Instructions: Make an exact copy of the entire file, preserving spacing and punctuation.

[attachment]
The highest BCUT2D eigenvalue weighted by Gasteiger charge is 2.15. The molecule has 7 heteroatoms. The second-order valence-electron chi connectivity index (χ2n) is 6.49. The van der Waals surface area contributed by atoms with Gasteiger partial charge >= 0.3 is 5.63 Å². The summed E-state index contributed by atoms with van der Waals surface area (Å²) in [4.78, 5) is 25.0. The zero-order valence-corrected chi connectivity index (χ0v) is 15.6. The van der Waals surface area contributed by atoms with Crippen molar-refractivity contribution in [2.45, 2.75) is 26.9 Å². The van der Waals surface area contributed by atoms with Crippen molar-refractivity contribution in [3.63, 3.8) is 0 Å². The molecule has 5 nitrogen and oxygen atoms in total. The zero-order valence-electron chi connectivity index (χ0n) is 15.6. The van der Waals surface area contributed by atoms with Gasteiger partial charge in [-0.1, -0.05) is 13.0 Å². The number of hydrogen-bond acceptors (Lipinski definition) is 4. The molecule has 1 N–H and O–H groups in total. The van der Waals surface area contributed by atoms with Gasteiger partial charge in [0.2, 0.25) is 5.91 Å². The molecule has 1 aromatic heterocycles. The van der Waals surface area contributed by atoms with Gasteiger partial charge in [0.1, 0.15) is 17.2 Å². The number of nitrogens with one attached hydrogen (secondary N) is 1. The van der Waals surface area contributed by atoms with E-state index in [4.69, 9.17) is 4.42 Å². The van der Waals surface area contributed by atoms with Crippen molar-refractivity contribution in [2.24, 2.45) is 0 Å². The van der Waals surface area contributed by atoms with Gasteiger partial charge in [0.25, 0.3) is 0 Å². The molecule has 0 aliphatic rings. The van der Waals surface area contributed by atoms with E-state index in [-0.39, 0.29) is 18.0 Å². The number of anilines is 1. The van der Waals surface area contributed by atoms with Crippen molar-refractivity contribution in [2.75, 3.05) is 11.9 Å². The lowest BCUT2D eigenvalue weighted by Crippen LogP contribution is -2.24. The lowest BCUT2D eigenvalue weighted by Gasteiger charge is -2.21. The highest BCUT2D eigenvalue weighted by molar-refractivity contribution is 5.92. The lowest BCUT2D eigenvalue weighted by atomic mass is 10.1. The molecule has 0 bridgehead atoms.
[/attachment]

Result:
The highest BCUT2D eigenvalue weighted by Gasteiger charge is 2.15. The molecule has 7 heteroatoms. The second-order valence-electron chi connectivity index (χ2n) is 6.49. The van der Waals surface area contributed by atoms with Gasteiger partial charge >= 0.3 is 5.63 Å². The summed E-state index contributed by atoms with van der Waals surface area (Å²) in [4.78, 5) is 25.0. The zero-order valence-corrected chi connectivity index (χ0v) is 15.6. The van der Waals surface area contributed by atoms with Crippen molar-refractivity contribution in [2.45, 2.75) is 26.9 Å². The van der Waals surface area contributed by atoms with Crippen molar-refractivity contribution in [3.63, 3.8) is 0 Å². The molecule has 5 nitrogen and oxygen atoms in total. The zero-order valence-electron chi connectivity index (χ0n) is 15.6. The van der Waals surface area contributed by atoms with Gasteiger partial charge in [-0.1, -0.05) is 13.0 Å². The number of hydrogen-bond acceptors (Lipinski definition) is 4. The molecule has 1 N–H and O–H groups in total. The van der Waals surface area contributed by atoms with Gasteiger partial charge in [0.2, 0.25) is 5.91 Å². The molecule has 1 aromatic heterocycles. The van der Waals surface area contributed by atoms with Gasteiger partial charge in [0.1, 0.15) is 17.2 Å². The number of nitrogens with one attached hydrogen (secondary N) is 1. The van der Waals surface area contributed by atoms with E-state index in [4.69, 9.17) is 4.42 Å². The van der Waals surface area contributed by atoms with Crippen molar-refractivity contribution in [2.24, 2.45) is 0 Å². The van der Waals surface area contributed by atoms with Gasteiger partial charge in [0.25, 0.3) is 0 Å². The molecule has 0 aliphatic rings. The van der Waals surface area contributed by atoms with E-state index in [-0.39, 0.29) is 18.0 Å². The number of anilines is 1. The van der Waals surface area contributed by atoms with Crippen molar-refractivity contribution in [2.75, 3.05) is 11.9 Å². The lowest BCUT2D eigenvalue weighted by Crippen LogP contribution is -2.24. The lowest BCUT2D eigenvalue weighted by Gasteiger charge is -2.21. The highest BCUT2D eigenvalue weighted by molar-refractivity contribution is 5.92. The lowest BCUT2D eigenvalue weighted by atomic mass is 10.1. The molecule has 0 bridgehead atoms.